Editing is a skill which many people use in the course of day to day activities, whether through work or pleasure. Any position which calls for writing as part of the job profile may require an employee to have a minimum standard of editing skills. Editing may be called for by institutions and by organisations large and small. With most businesses having an online presence too, what they make available to the public through web pages needs to be edited.
Whilst most people have a reasonably good understanding of what is needed to check a document for spelling errors and formatting problems, many don’t realise how much is involved in in preparing a document for publication. This short course will help you to refine your editing skills and learn new ones. It is aimed at anyone who partakes in editing in daily work as well as those who are seeking opportunities in editing whether through self-employment or in more stable positions. Learn what is required to make a success of this much-needed role.
How does it work?
At the end of each lesson, you will be given a short interactive test to undertake, which will provide an indication of how your learning is progressing. Upon completing the very last lesson, you will be offered a more thorough automated test or examination. This final assessment can be undertaken at any time of day or night; and any day of the week; and if you achieve an overall pass (60% or more); you will be able to obtain a “certificate of completion” with your name and completion date on it.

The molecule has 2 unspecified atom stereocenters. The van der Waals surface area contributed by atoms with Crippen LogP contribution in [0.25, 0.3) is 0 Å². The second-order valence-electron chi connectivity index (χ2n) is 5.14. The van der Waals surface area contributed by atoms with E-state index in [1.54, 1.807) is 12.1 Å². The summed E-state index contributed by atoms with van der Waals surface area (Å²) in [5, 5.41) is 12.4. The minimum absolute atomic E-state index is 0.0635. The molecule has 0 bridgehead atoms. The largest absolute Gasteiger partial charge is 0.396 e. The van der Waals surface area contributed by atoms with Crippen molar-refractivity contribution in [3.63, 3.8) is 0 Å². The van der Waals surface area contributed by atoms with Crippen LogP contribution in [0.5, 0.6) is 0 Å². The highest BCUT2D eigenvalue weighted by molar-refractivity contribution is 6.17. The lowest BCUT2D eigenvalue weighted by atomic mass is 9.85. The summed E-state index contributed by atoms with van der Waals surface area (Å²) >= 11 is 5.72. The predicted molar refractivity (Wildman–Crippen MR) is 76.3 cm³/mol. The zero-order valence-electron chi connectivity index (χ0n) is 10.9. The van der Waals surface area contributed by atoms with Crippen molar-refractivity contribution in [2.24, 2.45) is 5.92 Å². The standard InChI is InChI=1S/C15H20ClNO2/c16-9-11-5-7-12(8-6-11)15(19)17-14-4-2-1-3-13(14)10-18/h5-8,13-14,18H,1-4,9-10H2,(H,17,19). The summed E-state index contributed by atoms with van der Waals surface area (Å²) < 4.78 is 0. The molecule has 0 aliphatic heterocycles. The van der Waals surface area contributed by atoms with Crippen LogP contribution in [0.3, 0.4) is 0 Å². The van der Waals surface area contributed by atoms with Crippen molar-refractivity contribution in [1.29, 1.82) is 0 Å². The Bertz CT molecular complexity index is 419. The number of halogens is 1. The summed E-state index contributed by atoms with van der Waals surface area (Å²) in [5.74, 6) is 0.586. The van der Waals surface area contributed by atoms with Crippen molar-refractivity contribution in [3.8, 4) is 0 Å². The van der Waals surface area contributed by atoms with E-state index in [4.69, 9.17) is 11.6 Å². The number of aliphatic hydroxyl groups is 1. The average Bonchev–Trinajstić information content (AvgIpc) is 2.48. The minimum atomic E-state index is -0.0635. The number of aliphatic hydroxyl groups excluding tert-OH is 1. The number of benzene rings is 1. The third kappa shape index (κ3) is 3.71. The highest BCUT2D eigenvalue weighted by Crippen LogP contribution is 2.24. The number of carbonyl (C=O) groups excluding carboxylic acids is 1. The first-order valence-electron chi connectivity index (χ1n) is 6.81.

Note: these short courses are self-guided online courses and are not to be confused with our tutor-supported online courses.
There are 6 Lessons in this course:
1. HOW MUCH EDITING?
- Finding a Balance and Setting Priorities
- Why Are You Editing?
- Fiction and Non-Fiction
- Editing Fiction
- Editing Non-fiction
- Personality Traits of Editors
- What do you need to be a good editor?
- Dysfunctional Editors
- Functional Editors
- Editing Traps
2. STAGES OF EDITING
- Editing Steps
- Step 1 – Securing the Document
- Step 2 – Be clear about what you need to do
- Step 3 – Plan
- Step 4 – General Editing
- Step 5 – Copy Editing
- Step 6 – Illustrations
- Step 7 – Styling
- Example of a Simple Style Guide
- Step 8 – Proofreading
3. TYPES OF EDITING
- What Are Your Editing Criteria?
- Improving Content
- Aim for Originality
- Maintain Interest
- Keep it Current
- Make Sure It’s Complete
- Improving Readability
- Tone and Style
- Spelling and Grammar isn’t Constant!
- Editing a newsletter
- Editing a blog
- Editing a print magazine or newspaper
- Editing a sales catalogue
- Editing a brochure
- Editing a fiction book
- Editing a non fiction text book
- Editing research papers and journal articles
4. TOOLS AND LANGUAGE
- Editing and Proofreading Symbols
- Examples of Proofreading Symbols
- Proofreading Tips
- IT Tools
- Find and Replace
- Track Changes
- Editing Images
5. INTERPERSONAL SKILLS FOR EDITORS
- Listening and Talking
- Written Communication
- Advanced Written Communication
- How Editors Communicate
- When and Where Editors Work
6. FINDING WORK AND SELLING YOURSELF
- Editing Today
- How to Sell Yourself
- Setting Up Your Own Website
- Final Thoughts
- Review what you have been learning
Your TutorLiselle Turner Content Writer & Founder of SCRIPTIO | B. Business (Marketing), Dip Hospitality Management, Cert IV TAE
Liselle is a content writer and project manager. In addition to her background in advertising, she has worked in the learning and development industry (e.g. TAFE QLD, Mission Australia, Work and Income NZ). She holds a Bachelor of Business, a Diploma of Hospitality and Management, and a Certificate IV in Assessment and Workplace Training.